Neighbours decide when new patios and parking pads approved
But political reps say polling lists are outdated and flawed
By Kris Scheuer
(Written Nov. 18 for Town Crier.)
Want front yard parking or a patio for your café?
Better hope your neighbours like you, because they’re the ones who vote to approve your application to the city.
But the city’s outdated poll lists mean some ballots are sent to homes of tenants and homeowners who may no longer live in the neighbourhood.
And, if too few ballots are returned you’re out of luck.
Unless you throw yourself at the mercy of community council and appeal, that is.
That’s just what the owners of Il Gelatiere Artigianale at 647A Mount Pleasant Rd. did at Toronto and East York Community Council
The owners’ lawyer, Marc Kemerer, said his client’s story highlights the problems that come from an archaic municipal polling system.
“The polling is meant to strike a balance between commercial interests and residents, but it’s fraught with some problems,” says Kemerer, with White, Duncan and Linton.
“It goes to people who don’t live there anymore.”
In this case, the café owners where one ballot shy of getting their patio licence.
The tally was 19 –18, with three returned ballots and 38 no replies. So, the patio was denied.
Kemerer says a ratepayer poll doesn’t address if a patio fits with the streetscape, or improves the area, it simply asks if people want one.
But the appeal process is not a quick one, much to the chagrin of entrepreneurs trying to get their business off the ground.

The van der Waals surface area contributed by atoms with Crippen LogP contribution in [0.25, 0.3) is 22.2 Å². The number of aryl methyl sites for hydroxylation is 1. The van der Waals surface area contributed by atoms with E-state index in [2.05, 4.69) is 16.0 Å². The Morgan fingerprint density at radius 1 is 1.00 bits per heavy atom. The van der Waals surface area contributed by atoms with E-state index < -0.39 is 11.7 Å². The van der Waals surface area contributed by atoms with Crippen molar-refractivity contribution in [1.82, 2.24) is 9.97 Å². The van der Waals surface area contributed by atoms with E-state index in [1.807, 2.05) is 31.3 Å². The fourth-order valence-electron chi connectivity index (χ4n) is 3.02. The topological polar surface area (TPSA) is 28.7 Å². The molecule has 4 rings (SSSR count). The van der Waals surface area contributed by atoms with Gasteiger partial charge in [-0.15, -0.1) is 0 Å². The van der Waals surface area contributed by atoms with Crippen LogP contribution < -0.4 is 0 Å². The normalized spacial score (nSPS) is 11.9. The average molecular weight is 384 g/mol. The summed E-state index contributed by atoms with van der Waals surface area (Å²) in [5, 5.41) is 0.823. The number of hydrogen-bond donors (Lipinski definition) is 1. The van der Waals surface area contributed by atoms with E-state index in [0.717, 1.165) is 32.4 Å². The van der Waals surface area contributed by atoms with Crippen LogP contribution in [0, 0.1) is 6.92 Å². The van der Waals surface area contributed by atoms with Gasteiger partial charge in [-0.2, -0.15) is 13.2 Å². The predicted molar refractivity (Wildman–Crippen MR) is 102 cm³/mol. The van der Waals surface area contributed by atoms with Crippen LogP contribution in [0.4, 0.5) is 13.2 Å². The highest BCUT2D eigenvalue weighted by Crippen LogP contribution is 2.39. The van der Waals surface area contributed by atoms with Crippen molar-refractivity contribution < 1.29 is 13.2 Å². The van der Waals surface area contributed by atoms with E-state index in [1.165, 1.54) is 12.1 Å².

Maddalena Gargarella applied for the Il Gelatiere patio in January 2008 and was informed six months later the licence was denied. The appeal was heard just weeks ago.
In the end, community council voted in favour of the Mt. Pleasant café for a 48-seat patio facing Hillsdale Avenue that will serve up gelato Italian ice cream and cappuccino.
St. Paul’s Councillor Michael Walker was agreeable to the patio with conditions including an 11 p.m. close, and that a noise barrier be built.
“In this case a person selling ice cream impacts a lot less than someone selling meals and liquor,” Walker says.
“We will review it in a year. If there are major problems, it will show up in the first year.”When it comes to polling problems, he is not as concerned about it for patios where the threshold is 25 percent of all ballots returned and 50 percent plus one ballot in favour.
It’s a greater issue for when a homeowner wants to build a driveway on their front yard.
The applicant needs a 50 percent return rate on the ballot. Fifty percent plus one ballot replies must be in favour.
“We have huge problems, the poll lists are so outdated, 30-40 percent of the ballots are to people who aren’t (living) there anymore,” Walker says.
The Municipal Property Assessment Corporation updates the list yearly based on assessment rolls, and when a property is sold or purchased.
But Andrew Kerr, supervisor of registry services in the city clerk’s office, says the onus is on landowners to update tenant lists.
“The poll list is based on MPAC and that’s updated once a year. We are able to go directly onto MPAC’s website for monthly updates,” he says. “The poll is sent to every person over 18 who lives in the home – tenants, borders, owners and residents.”
If enough ballots are sent out to the wrong person or people just don’t bother to respond, the poll is declared invalid.
Beaches-East York Councillor Sandra Bussin says the lists are flawed.
“I have complained about this. If people haven’t met the 50 percent return rate, they have to pay $680 to appeal. I think the threshold should be lowered to 25 percent (replies),” she says.